Another less known Somalia Think Tank called HIRAAL took a stern opposition to the lifting of the embargo. A report it prepared in June, prior to the decision date, HIRAAL cited “internecine clan conflict,” “clan power sharing”, and porous ports as reasons to maintain the embargo on Somalia. Somali politics has never been free from “clan.” Now that there is no real clan conflict, it is prudent to think of finding an alternative method of governance to replace the 4.5 clanism.

One more factor mentioned in the HIRAAL report is the existence of an “open market” for arms sales. This is a legitimate concern and could be turned into a viable recommendation for the current administration to raid on “open markets” that sell arms. No legitimate country should have such a market. 

Wardheernews underscores some of the concerns raised by those not endorsing the lifting of the arms embargo. However, with the planned exit of the African Union Transition Mission in Somalia (ATMIS), the benefit of arming the Police and National Army outweighs the inadvertent negative results, as noted by the UNSC in that “the Federal Government of Somalia needs to implement the national weapons-and-ammunition-management strategy and promote further professionalization, training and capacity-building for all Somali security and police institutions.” Moreover, the thinking of the Security Council that lifting the embargo is a positive sign of giving the Somalia people their sovereignty back cannot be ignored.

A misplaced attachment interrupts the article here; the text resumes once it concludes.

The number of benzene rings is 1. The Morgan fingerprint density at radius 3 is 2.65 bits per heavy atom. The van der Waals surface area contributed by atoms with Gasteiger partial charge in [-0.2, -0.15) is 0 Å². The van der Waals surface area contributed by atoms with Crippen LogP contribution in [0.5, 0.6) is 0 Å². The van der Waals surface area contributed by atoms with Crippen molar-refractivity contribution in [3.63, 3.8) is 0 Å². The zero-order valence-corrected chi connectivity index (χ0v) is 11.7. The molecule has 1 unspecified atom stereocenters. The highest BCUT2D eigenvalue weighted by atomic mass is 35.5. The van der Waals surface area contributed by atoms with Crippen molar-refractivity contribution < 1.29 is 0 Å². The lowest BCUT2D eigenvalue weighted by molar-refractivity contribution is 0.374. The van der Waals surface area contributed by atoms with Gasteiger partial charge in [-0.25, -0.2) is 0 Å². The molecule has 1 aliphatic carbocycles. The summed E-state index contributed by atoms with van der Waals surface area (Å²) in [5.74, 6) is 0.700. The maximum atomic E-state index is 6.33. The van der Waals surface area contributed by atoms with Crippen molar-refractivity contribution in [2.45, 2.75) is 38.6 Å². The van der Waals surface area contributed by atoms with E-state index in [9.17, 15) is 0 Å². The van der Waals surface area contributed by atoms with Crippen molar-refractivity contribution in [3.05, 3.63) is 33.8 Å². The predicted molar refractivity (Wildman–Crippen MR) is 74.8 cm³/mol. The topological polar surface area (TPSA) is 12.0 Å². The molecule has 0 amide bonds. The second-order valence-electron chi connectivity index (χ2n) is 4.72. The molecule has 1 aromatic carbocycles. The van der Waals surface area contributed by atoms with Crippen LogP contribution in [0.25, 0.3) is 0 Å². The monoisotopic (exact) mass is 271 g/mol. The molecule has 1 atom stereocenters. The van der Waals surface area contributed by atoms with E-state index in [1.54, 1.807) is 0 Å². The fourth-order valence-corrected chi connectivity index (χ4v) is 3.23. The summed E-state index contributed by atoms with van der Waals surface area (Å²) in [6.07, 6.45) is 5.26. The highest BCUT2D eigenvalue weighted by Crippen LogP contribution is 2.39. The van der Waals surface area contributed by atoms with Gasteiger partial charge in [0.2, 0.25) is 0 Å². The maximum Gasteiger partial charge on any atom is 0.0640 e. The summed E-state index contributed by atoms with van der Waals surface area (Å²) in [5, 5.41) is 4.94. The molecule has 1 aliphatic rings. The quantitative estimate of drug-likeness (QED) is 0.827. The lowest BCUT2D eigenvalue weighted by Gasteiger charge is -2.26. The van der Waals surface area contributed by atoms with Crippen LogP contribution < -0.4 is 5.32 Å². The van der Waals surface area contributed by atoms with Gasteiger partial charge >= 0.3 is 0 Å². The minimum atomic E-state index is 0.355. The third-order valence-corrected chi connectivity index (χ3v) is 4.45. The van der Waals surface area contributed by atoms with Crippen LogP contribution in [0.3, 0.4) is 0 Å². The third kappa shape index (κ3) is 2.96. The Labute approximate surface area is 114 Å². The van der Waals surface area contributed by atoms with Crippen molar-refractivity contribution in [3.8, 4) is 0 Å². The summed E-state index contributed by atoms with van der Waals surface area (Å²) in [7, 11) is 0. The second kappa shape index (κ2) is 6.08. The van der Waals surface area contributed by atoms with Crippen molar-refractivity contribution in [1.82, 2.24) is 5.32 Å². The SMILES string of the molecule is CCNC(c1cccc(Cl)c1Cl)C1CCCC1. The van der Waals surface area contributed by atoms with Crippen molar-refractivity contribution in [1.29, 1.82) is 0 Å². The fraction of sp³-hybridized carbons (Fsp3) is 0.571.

For nearly two decades, Wardheernews has consistently been at the forefront of addressing the challenges and opportunities facing Somalia, while also proposing a way forward. We see real change and as such believe that it is time to arm Somalia’s police and military like other nations. This support is predicated upon good governance being established, non-clan based professional army be established, and corruption be curtailed in the government. 

With the exit of ATMIS looming, Somalia will be responsible for its peacekeeping. Now that national institutions are being modestly revived and safety is of a paramount concern to all sectors of the society, the following steps will contribute to addressing these challenges:

1) Establish and maintain a professional army that promotes its leadership on the basis of merit and not on the notorious clan favoritism. If clan politics permeates this institution, not only will it fail to defeat the terrorist group but it will have internal friction to the detriment of Somalia’s wellbeing. 

2) Foster a positive relationship between the federal government and regional states, so that any potential smuggling of arms could be curtailed to the extent possible. The Federal Government of Somalia needs to support the decision of the president of Puntland who has shown leniency towards the demand of the Opposition politicians and find ways to revive its collaboration and coordination on the security sector of the country.

3) Begin regulating, if not banning all together, private armies working for international entities that are in Somalia. There is no reason why any foreign troops would exercise the authority reserved for the national state. A phased change is needed and the SFG must draw a timeline to ban private armies bringing private armies and weapons to the country.